Beyond Your Yard: Working with your HOA, School, and Local Park

Be an advocate for a bird-friendly HOA, School, or local park.

  1. Familiarize yourself with the basics of a bird-friendly community.
  2. Listen/observe to understand where your target group is on the spectrum of Awareness-Appreciation-Action. For example, is your group happy with its current programs and unaware of the need for habitat and support of birds? Does your group value birds and wildlife, but need a path to implement improvements? Does your group already support birds and wildlife actively, but have specific challenges or want to do even more?
  3. Prepare helpful resources for your target group. Here is a Printable handout, Recommendations for HOA, School, Park , to get conversations started.
  4. Identify other individuals that want to help. Build a coalition and let people do the specific tasks they enjoy and are good at!
  5. Once you understand your target audience and have a few friendly folks to rely on, identify the best way to make your approach. An individual meeting with a member of the HOA? An HOA meeting? A PTO meeting? A phone call with the President of the park friends group?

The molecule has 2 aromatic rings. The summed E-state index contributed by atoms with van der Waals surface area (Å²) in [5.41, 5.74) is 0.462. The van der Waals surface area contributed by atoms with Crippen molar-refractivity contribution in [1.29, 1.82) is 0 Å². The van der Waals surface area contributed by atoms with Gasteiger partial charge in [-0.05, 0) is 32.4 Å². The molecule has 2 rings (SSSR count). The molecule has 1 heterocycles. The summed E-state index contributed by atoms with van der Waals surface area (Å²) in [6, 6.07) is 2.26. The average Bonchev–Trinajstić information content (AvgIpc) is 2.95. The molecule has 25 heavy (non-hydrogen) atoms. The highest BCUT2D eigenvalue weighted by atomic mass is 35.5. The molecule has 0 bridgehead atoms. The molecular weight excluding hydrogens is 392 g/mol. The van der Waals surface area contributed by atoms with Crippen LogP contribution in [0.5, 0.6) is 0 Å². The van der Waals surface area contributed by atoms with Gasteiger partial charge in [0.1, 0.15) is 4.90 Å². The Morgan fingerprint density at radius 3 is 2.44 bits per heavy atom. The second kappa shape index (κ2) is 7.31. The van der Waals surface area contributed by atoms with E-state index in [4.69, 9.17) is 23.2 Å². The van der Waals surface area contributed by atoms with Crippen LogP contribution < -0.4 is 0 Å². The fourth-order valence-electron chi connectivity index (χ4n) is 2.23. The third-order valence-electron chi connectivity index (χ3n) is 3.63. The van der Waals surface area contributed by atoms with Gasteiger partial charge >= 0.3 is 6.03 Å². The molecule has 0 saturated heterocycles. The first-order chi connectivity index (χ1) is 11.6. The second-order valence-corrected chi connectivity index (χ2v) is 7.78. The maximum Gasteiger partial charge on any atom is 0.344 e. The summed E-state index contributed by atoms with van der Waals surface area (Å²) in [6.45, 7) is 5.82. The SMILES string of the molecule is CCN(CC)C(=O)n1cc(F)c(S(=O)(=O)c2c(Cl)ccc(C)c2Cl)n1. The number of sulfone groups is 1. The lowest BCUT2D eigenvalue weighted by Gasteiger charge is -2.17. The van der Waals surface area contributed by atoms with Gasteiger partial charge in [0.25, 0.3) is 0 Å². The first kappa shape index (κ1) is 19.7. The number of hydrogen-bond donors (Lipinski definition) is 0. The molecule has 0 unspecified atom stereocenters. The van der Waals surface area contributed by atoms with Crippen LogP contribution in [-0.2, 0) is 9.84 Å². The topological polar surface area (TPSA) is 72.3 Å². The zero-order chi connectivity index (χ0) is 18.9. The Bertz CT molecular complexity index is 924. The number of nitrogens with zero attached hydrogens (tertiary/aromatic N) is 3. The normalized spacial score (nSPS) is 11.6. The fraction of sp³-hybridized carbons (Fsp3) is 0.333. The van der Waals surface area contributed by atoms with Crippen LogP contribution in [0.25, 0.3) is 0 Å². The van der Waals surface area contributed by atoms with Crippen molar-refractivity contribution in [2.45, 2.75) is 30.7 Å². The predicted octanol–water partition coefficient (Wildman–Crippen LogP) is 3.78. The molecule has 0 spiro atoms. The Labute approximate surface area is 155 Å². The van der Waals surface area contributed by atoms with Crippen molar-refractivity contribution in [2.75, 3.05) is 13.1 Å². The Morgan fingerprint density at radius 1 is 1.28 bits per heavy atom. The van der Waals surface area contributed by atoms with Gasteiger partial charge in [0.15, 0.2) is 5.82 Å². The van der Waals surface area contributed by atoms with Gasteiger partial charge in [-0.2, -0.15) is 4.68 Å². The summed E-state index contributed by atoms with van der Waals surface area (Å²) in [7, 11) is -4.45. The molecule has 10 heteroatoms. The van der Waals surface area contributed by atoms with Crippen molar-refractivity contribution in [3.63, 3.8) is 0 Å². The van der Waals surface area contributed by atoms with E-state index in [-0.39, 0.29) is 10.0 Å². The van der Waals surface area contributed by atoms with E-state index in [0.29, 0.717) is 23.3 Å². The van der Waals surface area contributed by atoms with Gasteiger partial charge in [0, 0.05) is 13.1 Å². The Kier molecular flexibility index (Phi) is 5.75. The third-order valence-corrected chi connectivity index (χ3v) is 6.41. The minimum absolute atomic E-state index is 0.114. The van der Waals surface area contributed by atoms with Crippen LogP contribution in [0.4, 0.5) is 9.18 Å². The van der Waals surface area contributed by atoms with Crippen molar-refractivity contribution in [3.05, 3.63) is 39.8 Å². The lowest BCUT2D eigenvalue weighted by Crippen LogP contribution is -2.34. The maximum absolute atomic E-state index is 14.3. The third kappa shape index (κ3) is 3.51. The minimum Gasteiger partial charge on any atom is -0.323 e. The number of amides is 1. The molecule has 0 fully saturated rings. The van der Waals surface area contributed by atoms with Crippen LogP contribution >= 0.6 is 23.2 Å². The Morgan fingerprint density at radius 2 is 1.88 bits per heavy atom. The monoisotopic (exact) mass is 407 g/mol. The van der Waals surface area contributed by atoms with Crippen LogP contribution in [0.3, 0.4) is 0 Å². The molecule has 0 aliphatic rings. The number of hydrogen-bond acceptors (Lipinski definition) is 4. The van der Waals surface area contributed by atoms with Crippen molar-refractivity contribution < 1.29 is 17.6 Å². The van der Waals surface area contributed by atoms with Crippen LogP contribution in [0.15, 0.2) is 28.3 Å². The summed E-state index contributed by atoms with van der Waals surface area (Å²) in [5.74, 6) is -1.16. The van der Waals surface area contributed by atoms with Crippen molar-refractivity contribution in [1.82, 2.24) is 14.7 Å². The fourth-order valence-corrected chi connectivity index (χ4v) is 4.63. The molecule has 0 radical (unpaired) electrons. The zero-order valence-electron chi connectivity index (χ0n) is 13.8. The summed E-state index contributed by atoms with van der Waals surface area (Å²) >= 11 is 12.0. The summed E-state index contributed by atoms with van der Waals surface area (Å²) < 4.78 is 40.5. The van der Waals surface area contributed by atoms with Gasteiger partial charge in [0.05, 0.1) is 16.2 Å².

6. Remember this important tip: After years of conservation work, we know that a positive, friendly approach yields the best results. View your group as a partnership to help make Houston a better city. Be reasonable, respectful, and helpful in your recommendations.
  7. If needed, reach out to Houston Audubon for more support. Due to the number of consultation requests we receive, we prefer working with groups who have identified a specific project and have gathered initial support. It truly takes the entire community to make a bird-friendly city! Contact Sarah Flournoy at sflournoy@houstonaudubon.org , 713-932-1639, for overall support and Flo Hannah at fhannah@houstonaudubon.org, 713-932-1639, for specific questions about native plants and the Houston Audubon Natives Nursery .

Did You Know?

Northern Mockingbirds have been known to so skillfully imitate sounds such as squeaky gate hinges, sirens, and barking dogs that even an acoustical analysis could not tell the difference between the mockingbird and the original sound.

Listen to Audio Sample

Test Your Knowledge!

How many birds die annually in window collisions alone?

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